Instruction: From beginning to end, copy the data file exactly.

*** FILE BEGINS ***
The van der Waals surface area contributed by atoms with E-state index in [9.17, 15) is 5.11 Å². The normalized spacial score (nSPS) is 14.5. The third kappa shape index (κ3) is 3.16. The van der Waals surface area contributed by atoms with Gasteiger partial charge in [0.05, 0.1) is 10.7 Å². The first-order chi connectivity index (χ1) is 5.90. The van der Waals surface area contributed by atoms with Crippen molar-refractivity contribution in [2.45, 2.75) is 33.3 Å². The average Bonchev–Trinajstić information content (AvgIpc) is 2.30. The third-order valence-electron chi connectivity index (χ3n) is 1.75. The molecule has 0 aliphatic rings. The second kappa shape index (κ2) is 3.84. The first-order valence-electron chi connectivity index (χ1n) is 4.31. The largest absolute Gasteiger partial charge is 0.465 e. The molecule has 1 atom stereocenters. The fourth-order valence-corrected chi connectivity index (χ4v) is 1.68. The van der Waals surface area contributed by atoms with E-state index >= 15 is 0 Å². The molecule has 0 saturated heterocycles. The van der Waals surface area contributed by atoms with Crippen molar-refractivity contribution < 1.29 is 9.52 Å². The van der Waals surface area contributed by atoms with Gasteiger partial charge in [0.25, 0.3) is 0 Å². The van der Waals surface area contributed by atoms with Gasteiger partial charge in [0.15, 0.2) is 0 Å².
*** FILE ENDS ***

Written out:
The van der Waals surface area contributed by atoms with E-state index in [9.17, 15) is 5.11 Å². The normalized spacial score (nSPS) is 14.5. The third kappa shape index (κ3) is 3.16. The van der Waals surface area contributed by atoms with Gasteiger partial charge in [0.05, 0.1) is 10.7 Å². The first-order chi connectivity index (χ1) is 5.90. The van der Waals surface area contributed by atoms with Crippen molar-refractivity contribution in [2.45, 2.75) is 33.3 Å². The average Bonchev–Trinajstić information content (AvgIpc) is 2.30. The third-order valence-electron chi connectivity index (χ3n) is 1.75. The molecule has 0 aliphatic rings. The second kappa shape index (κ2) is 3.84. The first-order valence-electron chi connectivity index (χ1n) is 4.31. The largest absolute Gasteiger partial charge is 0.465 e. The molecule has 1 atom stereocenters. The fourth-order valence-corrected chi connectivity index (χ4v) is 1.68. The van der Waals surface area contributed by atoms with E-state index >= 15 is 0 Å². The molecule has 0 saturated heterocycles. The van der Waals surface area contributed by atoms with Crippen molar-refractivity contribution < 1.29 is 9.52 Å². The van der Waals surface area contributed by atoms with Gasteiger partial charge in [0.25, 0.3) is 0 Å². The van der Waals surface area contributed by atoms with Gasteiger partial charge in [0.15, 0.2) is 0 Å².